Chinese Health Firm Under Fire for Offering Fraudulent Medical Treatment Abroad

January 9, 2019 Updated: January 9, 2019

China’s Ministry of Public Security (MPS) recently ended a major investigation involving a health care fraud scheme that victimized more than 1,000 people in the country at a cost nearly 1 billion yuan (about $145 million). One victim spent more than 6 million yuan ($870,000) on the fake medical treatment.

The MPS and Zhejiang provincial police began the investigation in April 2018 and found that a company called Slender Group engaged in fraudulent medical practices through luxury health resorts overseas, state-run newspaper China Daily reported Dec. 6.

The police arrested 132 people involved in the case, froze assets worth more than 70 million yuan, and seized more than 3,000 boxes of counterfeit drugs among numerous other items, Sina reported.

In 2014, Slender Group began its operations under the guise of various beauty salons located throughout China. It victimized rich and healthy women who could not speak or read in English. Once a client became a loyal customer of the salon and established trust with the owner, the owner would reward the client with a free luxury trip abroad.

The travel package included a free stay at a luxury resort, free medical seminars, and access to high-end medical centers that offered free health screenings and consultations. In all cases, the clients were falsely diagnosed and told they had a life-threatening illness. Since the victims didn’t know English, they were easily deceived by the false medical reports and were manipulated into buying expensive ersatz drugs produced by Slender Group.

Wang Lan, 53, a female entrepreneur, was one of the victims of Slender Group. Wang filed a report with the Jiaxing City police in January 2018, said Chen Shiqu, deputy director of the Criminal Investigation Bureau of the MPS. Wang claimed that between 2016 to 2017, she was swindled out of more than 600 million yuan by a beauty salon operating as a front for Slender Group in Jiaxing City, located in Zhejiang Province.

Because Wang was a loyal customer, the salon rewarded her with a free trip to a luxury resort in Thailand, where she received a medical screening and was told she had a high risk for cancer. Wang was convinced to buy an expensive drug called “cancer shield” and was told by the experts at the resort that it would protect her from getting cancer.

On April 24, 2018, the MPS deployed public-security agents in the provinces of Liaoning, Jiangsu, Guangdong, Heilongjiang, Jilin, Beijing, and Zhejiang and arrested 90 suspects.

After 42 more suspects were arrested in Hunan and Chongqing City in southwestern China, the criminal group was completely dissolved.

Zhang Limei, 50, is the head of Slender Group. A native of a Liaoning Province, Zhang has a masters degree and was once a college professor. Zhang started a beauty salon and earned more than 100 million yuan ($14.56 million) in 2008. In 2010, she created the Slender Group company and sold foreign beauty products to salons across China.

Chen said that since 2014, Slender Group was recruiting agents throughout China to set up beauty salons, which would be used as a front to lure people into their fraudulent medical scheme.

In 2014, Zhang’s beauty salon was transformed into an “overseas health care” operation. In 2015, the company began offering free trips to Thailand for select clients. Those who went on the trips stayed at luxury resorts and received Slender Group’s health package, including health seminars, medical screenings, and consultations.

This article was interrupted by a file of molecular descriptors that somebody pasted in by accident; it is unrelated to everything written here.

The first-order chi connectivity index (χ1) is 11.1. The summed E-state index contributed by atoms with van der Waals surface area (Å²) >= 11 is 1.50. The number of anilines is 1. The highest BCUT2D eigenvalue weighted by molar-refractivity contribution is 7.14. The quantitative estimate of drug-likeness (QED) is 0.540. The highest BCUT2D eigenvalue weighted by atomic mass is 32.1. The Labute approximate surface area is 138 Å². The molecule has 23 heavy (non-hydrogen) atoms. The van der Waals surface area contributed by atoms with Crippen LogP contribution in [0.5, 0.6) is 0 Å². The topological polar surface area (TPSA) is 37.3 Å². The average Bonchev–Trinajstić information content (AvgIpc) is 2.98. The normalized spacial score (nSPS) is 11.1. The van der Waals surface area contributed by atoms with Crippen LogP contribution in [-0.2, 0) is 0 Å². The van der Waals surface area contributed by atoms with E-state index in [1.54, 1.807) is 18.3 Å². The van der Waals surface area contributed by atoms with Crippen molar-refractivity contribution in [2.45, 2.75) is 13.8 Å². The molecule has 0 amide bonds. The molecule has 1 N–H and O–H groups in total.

The MPS said the experts at the medical facilities abroad were fake and not qualified as doctors. The anti-cancer drug, “cancer shield,” that was purchased by many clients, is mostly made of sugar, lycopene—a bright red carotene and carotenoid pigment, and phytochemical found in tomatoes and other red fruits and vegetables—and anthocyanidins, which are common plant pigments.

According to China Daily, “cancer shield” is marketed in a beautiful package, with the label “Cancer PRE” printed in gold. Each package contains 60 capsules or 120 capsules. The drug has four types, and the price ranges from 38,000 to 390,000 yuan ($5,530 to $56,900). Each capsule costs over 2 yuan (29 cents), while the cost of packaging is a bit more than the tablet itself—thus, the cost of manufacturing the drug does not justify the high prices. From every sale of the drug, the beauty salon got 50 percent of the profit, the agent and the company got 25 percent each.

The police said they didn’t suspect any criminal activity at Slender Group because it concealed its shady dealings from the start. Besides using the beauty salons as a front, the company would make it appear as though its drugs were made in the United States. It would first produce “cancer shields” in China, export them to the United States, and then import them into China with labels that say “imported from the U.S.”

Due to high medical costs, fake drugs, and poor medical services, people in China often look for medical treatment overseas. However, they are at risk from being deceived by fake medical services and drugs that are actually a product of corrupt Chinese companies, as seen in the case of Slender Group.

Slender Group is not the only health company that has come under fire for corruption. Recently, Quanjian Group, a traditional Chinese medicine firm, was caught using false marketing and was blamed for the death of a girl who had cancer. The firm’s founder, and 17 others involved in the case, were arrested Jan. 6, according to Reuters.